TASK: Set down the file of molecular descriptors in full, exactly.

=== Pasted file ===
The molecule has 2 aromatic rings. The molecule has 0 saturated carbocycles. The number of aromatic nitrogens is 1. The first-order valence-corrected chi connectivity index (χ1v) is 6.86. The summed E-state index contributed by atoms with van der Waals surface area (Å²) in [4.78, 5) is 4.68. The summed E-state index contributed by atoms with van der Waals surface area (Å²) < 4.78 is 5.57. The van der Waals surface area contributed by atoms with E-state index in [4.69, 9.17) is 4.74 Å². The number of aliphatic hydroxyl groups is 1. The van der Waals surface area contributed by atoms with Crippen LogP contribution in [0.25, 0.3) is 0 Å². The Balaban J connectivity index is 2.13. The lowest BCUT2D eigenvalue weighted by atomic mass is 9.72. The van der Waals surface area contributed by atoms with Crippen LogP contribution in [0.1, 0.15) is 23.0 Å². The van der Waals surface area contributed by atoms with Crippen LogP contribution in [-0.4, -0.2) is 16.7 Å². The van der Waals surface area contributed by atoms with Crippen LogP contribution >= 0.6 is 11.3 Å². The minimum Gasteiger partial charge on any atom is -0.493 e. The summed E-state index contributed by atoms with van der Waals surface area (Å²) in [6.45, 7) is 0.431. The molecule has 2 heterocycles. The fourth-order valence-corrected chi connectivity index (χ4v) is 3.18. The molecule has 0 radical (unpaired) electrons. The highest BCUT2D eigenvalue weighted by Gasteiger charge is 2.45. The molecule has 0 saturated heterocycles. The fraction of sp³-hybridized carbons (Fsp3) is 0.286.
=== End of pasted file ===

The molecule has 2 aromatic rings. The molecule has 0 saturated carbocycles. The number of aromatic nitrogens is 1. The first-order valence-corrected chi connectivity index (χ1v) is 6.86. The summed E-state index contributed by atoms with van der Waals surface area (Å²) in [4.78, 5) is 4.68. The summed E-state index contributed by atoms with van der Waals surface area (Å²) < 4.78 is 5.57. The van der Waals surface area contributed by atoms with E-state index in [4.69, 9.17) is 4.74 Å². The number of aliphatic hydroxyl groups is 1. The van der Waals surface area contributed by atoms with Crippen LogP contribution in [0.25, 0.3) is 0 Å². The Balaban J connectivity index is 2.13. The lowest BCUT2D eigenvalue weighted by atomic mass is 9.72. The van der Waals surface area contributed by atoms with Crippen LogP contribution in [0.1, 0.15) is 23.0 Å². The van der Waals surface area contributed by atoms with Crippen LogP contribution in [-0.4, -0.2) is 16.7 Å². The van der Waals surface area contributed by atoms with Crippen LogP contribution >= 0.6 is 11.3 Å². The minimum Gasteiger partial charge on any atom is -0.493 e. The summed E-state index contributed by atoms with van der Waals surface area (Å²) in [6.45, 7) is 0.431. The molecule has 2 heterocycles. The fourth-order valence-corrected chi connectivity index (χ4v) is 3.18. The molecule has 0 radical (unpaired) electrons. The highest BCUT2D eigenvalue weighted by Gasteiger charge is 2.45. The molecule has 0 saturated heterocycles. The fraction of sp³-hybridized carbons (Fsp3) is 0.286.